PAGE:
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Pole-Dancing Robots: Science or Scandal?

When asked what tasks they would most like to have robots do for humans, I’m pretty sure the number one or even the number 1001 answer would not be “pole-dancing.” Yet attendees at the recent CEBIT expo in Hanover, Germany, saw just that: two robotic strippers named Lexy and Tess doing a bump-and-grind around a pole while their LED faces blinked and winked come-hither looks to the crowd as if to say, “Put that bitcoin in my garter, you hot sexy tech boy.”

The robots were designed by British artist Giles Walker and controlled by a smartphone app written by the German company Tobit.software. Purchase price is $39,000 for one robot. If you need more than one, perhaps you should save your money for therapy.

If pole-dancing robots are too scandalous, perhaps one that simulates a pop singer’s gyrations is more to your liking. Students commissioned by Sweden’s KTH Royal Institute of Technology this week unveiled Robyt, a robotic version of Swedish pop star Robyn who lent her personal help to the project. Robyt has some dance moves that Lexy and Tess might want to incorporate for better tips.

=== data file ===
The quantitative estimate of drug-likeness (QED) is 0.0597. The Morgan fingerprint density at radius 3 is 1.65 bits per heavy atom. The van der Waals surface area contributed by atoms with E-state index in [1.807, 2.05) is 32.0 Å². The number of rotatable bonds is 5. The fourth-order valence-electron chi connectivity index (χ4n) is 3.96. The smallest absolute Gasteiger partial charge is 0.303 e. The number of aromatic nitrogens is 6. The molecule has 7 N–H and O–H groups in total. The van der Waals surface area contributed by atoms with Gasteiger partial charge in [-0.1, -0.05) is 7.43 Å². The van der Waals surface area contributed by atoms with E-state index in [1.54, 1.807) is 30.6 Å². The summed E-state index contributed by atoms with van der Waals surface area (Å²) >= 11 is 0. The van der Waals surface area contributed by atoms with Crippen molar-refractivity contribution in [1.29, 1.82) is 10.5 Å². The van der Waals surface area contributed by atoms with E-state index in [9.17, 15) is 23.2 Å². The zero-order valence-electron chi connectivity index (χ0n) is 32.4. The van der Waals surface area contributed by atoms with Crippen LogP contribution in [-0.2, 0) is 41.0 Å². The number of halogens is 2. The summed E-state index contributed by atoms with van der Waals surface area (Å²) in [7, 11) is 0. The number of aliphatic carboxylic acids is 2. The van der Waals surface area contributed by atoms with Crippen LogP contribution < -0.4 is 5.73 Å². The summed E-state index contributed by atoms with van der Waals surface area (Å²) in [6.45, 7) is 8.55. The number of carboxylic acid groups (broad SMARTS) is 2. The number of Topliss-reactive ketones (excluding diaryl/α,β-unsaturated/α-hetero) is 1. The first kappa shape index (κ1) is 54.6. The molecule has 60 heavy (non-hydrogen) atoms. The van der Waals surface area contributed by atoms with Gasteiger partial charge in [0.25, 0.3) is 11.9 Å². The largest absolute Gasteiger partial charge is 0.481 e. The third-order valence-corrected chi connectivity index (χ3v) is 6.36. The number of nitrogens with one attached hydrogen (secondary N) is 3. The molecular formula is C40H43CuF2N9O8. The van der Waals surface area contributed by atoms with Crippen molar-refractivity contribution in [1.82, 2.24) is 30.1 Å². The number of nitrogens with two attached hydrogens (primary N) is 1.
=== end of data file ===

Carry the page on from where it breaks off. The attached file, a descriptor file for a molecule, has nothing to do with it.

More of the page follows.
Is this the best our robot designers can do? For the testosterone-challenged ones, I guess the answer is yes. Some sports-minded engineers at the German robotics firm Kuka put their hormones aside and developed a table-tennis-playing robot called the KR Agilus that took on legendary German player Timo Boll in a match. Boll wins in this CGI-enhanced video but the robot’s backhand is still impressive.

What would Klaatu and Gort think of these robots? If Lexy gave back rubs, Robyt sang jazz and KR Agilus was willing to swat pesky alien insects, they’d probably take them home with them.

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Paul Seaburn is the editor at Mysterious Universe and its most prolific writer. He’s written for TV shows such as "The Tonight Show", "Politically Incorrect" and an award-winning children’s program. He's been published in “The New York Times" and "Huffington Post” and has co-authored numerous collections of trivia, puzzles and humor. His “What in the World!” podcast is a fun look at the latest weird and paranormal news, strange sports stories and odd trivia. Paul likes to add a bit of humor to each MU post he crafts. After all, the mysterious doesn't always have to be serious.
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